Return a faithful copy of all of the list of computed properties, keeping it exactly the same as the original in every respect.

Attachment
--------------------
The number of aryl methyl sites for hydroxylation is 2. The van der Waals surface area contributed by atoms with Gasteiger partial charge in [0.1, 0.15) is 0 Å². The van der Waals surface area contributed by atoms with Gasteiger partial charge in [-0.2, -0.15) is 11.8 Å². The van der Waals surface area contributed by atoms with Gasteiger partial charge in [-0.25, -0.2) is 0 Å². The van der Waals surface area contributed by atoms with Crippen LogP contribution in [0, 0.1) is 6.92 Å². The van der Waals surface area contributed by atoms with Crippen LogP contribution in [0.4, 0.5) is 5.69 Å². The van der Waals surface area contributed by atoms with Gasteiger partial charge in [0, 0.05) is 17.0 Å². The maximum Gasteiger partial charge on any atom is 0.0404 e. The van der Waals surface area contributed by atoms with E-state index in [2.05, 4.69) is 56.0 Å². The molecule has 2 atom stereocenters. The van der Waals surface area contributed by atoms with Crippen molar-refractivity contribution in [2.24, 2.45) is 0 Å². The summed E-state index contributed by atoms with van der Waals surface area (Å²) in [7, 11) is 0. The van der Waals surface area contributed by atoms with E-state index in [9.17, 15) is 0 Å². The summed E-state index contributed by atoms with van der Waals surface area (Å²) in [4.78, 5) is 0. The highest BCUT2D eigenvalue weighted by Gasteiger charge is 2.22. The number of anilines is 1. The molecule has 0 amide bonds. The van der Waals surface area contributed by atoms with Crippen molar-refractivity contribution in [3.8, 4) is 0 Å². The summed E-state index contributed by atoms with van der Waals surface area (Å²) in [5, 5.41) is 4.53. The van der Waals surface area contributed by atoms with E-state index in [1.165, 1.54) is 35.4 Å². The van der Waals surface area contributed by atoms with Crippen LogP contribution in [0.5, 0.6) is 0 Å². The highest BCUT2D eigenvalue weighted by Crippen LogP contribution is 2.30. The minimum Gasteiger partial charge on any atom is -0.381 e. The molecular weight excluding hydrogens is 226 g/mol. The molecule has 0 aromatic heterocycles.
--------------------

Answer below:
The number of aryl methyl sites for hydroxylation is 2. The van der Waals surface area contributed by atoms with Gasteiger partial charge in [0.1, 0.15) is 0 Å². The van der Waals surface area contributed by atoms with Gasteiger partial charge in [-0.2, -0.15) is 11.8 Å². The van der Waals surface area contributed by atoms with Gasteiger partial charge in [-0.25, -0.2) is 0 Å². The van der Waals surface area contributed by atoms with Crippen LogP contribution in [0, 0.1) is 6.92 Å². The van der Waals surface area contributed by atoms with Crippen LogP contribution in [0.4, 0.5) is 5.69 Å². The van der Waals surface area contributed by atoms with Gasteiger partial charge in [0, 0.05) is 17.0 Å². The maximum Gasteiger partial charge on any atom is 0.0404 e. The van der Waals surface area contributed by atoms with E-state index in [2.05, 4.69) is 56.0 Å². The molecule has 2 atom stereocenters. The van der Waals surface area contributed by atoms with Crippen molar-refractivity contribution in [2.24, 2.45) is 0 Å². The summed E-state index contributed by atoms with van der Waals surface area (Å²) in [7, 11) is 0. The van der Waals surface area contributed by atoms with E-state index in [9.17, 15) is 0 Å². The summed E-state index contributed by atoms with van der Waals surface area (Å²) in [4.78, 5) is 0. The highest BCUT2D eigenvalue weighted by Gasteiger charge is 2.22. The number of anilines is 1. The molecule has 0 amide bonds. The van der Waals surface area contributed by atoms with Crippen molar-refractivity contribution in [3.8, 4) is 0 Å². The summed E-state index contributed by atoms with van der Waals surface area (Å²) in [5, 5.41) is 4.53. The van der Waals surface area contributed by atoms with E-state index in [1.165, 1.54) is 35.4 Å². The van der Waals surface area contributed by atoms with Crippen LogP contribution in [0.5, 0.6) is 0 Å². The highest BCUT2D eigenvalue weighted by Crippen LogP contribution is 2.30. The minimum Gasteiger partial charge on any atom is -0.381 e. The molecular weight excluding hydrogens is 226 g/mol. The molecule has 0 aromatic heterocycles.